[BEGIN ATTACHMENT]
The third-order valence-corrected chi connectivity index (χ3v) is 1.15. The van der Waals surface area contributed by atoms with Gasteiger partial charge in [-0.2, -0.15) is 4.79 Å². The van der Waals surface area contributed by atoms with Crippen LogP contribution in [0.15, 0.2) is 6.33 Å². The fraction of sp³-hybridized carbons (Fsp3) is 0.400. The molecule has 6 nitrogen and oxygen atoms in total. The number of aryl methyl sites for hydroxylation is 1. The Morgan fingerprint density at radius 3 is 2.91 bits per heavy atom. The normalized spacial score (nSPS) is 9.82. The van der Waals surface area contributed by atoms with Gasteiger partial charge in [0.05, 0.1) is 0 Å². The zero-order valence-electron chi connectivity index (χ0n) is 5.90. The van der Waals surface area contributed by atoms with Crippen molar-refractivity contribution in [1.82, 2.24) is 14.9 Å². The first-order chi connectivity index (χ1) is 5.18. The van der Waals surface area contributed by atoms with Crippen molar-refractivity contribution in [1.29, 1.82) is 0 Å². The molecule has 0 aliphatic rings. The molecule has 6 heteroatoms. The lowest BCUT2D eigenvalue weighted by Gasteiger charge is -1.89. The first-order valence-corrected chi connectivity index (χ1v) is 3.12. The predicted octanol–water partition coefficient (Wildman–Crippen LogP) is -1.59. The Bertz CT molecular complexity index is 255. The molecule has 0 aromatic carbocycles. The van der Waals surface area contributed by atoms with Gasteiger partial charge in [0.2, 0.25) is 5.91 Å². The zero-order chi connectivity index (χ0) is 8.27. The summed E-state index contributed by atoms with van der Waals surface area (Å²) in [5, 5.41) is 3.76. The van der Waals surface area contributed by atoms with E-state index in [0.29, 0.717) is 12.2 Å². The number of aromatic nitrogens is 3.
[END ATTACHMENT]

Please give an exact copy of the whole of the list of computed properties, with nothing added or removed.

The third-order valence-corrected chi connectivity index (χ3v) is 1.15. The van der Waals surface area contributed by atoms with Gasteiger partial charge in [-0.2, -0.15) is 4.79 Å². The van der Waals surface area contributed by atoms with Crippen LogP contribution in [0.15, 0.2) is 6.33 Å². The fraction of sp³-hybridized carbons (Fsp3) is 0.400. The molecule has 6 nitrogen and oxygen atoms in total. The number of aryl methyl sites for hydroxylation is 1. The Morgan fingerprint density at radius 3 is 2.91 bits per heavy atom. The normalized spacial score (nSPS) is 9.82. The van der Waals surface area contributed by atoms with Gasteiger partial charge in [0.05, 0.1) is 0 Å². The zero-order valence-electron chi connectivity index (χ0n) is 5.90. The van der Waals surface area contributed by atoms with Crippen molar-refractivity contribution in [1.82, 2.24) is 14.9 Å². The first-order chi connectivity index (χ1) is 5.18. The van der Waals surface area contributed by atoms with Crippen molar-refractivity contribution in [1.29, 1.82) is 0 Å². The molecule has 0 aliphatic rings. The molecule has 6 heteroatoms. The lowest BCUT2D eigenvalue weighted by Gasteiger charge is -1.89. The first-order valence-corrected chi connectivity index (χ1v) is 3.12. The predicted octanol–water partition coefficient (Wildman–Crippen LogP) is -1.59. The Bertz CT molecular complexity index is 255. The molecule has 0 aromatic carbocycles. The van der Waals surface area contributed by atoms with Gasteiger partial charge in [0.2, 0.25) is 5.91 Å². The zero-order chi connectivity index (χ0) is 8.27. The summed E-state index contributed by atoms with van der Waals surface area (Å²) in [5, 5.41) is 3.76. The van der Waals surface area contributed by atoms with E-state index in [0.29, 0.717) is 12.2 Å². The number of aromatic nitrogens is 3.